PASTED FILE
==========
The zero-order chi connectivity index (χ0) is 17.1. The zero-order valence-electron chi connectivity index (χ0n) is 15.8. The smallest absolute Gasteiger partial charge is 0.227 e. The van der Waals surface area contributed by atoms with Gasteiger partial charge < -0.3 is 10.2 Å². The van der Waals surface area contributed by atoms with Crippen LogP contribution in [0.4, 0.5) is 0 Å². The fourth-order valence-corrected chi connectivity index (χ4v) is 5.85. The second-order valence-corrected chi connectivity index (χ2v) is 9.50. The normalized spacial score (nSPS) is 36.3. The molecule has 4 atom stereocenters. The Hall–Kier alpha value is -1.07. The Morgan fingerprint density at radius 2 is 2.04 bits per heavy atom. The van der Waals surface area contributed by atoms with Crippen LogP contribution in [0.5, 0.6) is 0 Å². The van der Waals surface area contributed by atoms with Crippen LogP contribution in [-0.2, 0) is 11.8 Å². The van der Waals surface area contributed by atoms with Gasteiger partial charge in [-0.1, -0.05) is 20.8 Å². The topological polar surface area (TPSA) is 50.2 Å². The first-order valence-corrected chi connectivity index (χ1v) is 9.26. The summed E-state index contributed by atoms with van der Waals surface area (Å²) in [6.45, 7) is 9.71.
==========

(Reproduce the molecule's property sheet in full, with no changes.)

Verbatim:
The zero-order chi connectivity index (χ0) is 17.1. The zero-order valence-electron chi connectivity index (χ0n) is 15.8. The smallest absolute Gasteiger partial charge is 0.227 e. The van der Waals surface area contributed by atoms with Gasteiger partial charge < -0.3 is 10.2 Å². The van der Waals surface area contributed by atoms with Crippen LogP contribution in [0.4, 0.5) is 0 Å². The fourth-order valence-corrected chi connectivity index (χ4v) is 5.85. The second-order valence-corrected chi connectivity index (χ2v) is 9.50. The normalized spacial score (nSPS) is 36.3. The molecule has 4 atom stereocenters. The Hall–Kier alpha value is -1.07. The Morgan fingerprint density at radius 2 is 2.04 bits per heavy atom. The van der Waals surface area contributed by atoms with Crippen LogP contribution in [0.5, 0.6) is 0 Å². The van der Waals surface area contributed by atoms with Crippen LogP contribution in [-0.2, 0) is 11.8 Å². The van der Waals surface area contributed by atoms with Gasteiger partial charge in [-0.1, -0.05) is 20.8 Å². The topological polar surface area (TPSA) is 50.2 Å². The first-order valence-corrected chi connectivity index (χ1v) is 9.26. The summed E-state index contributed by atoms with van der Waals surface area (Å²) in [6.45, 7) is 9.71.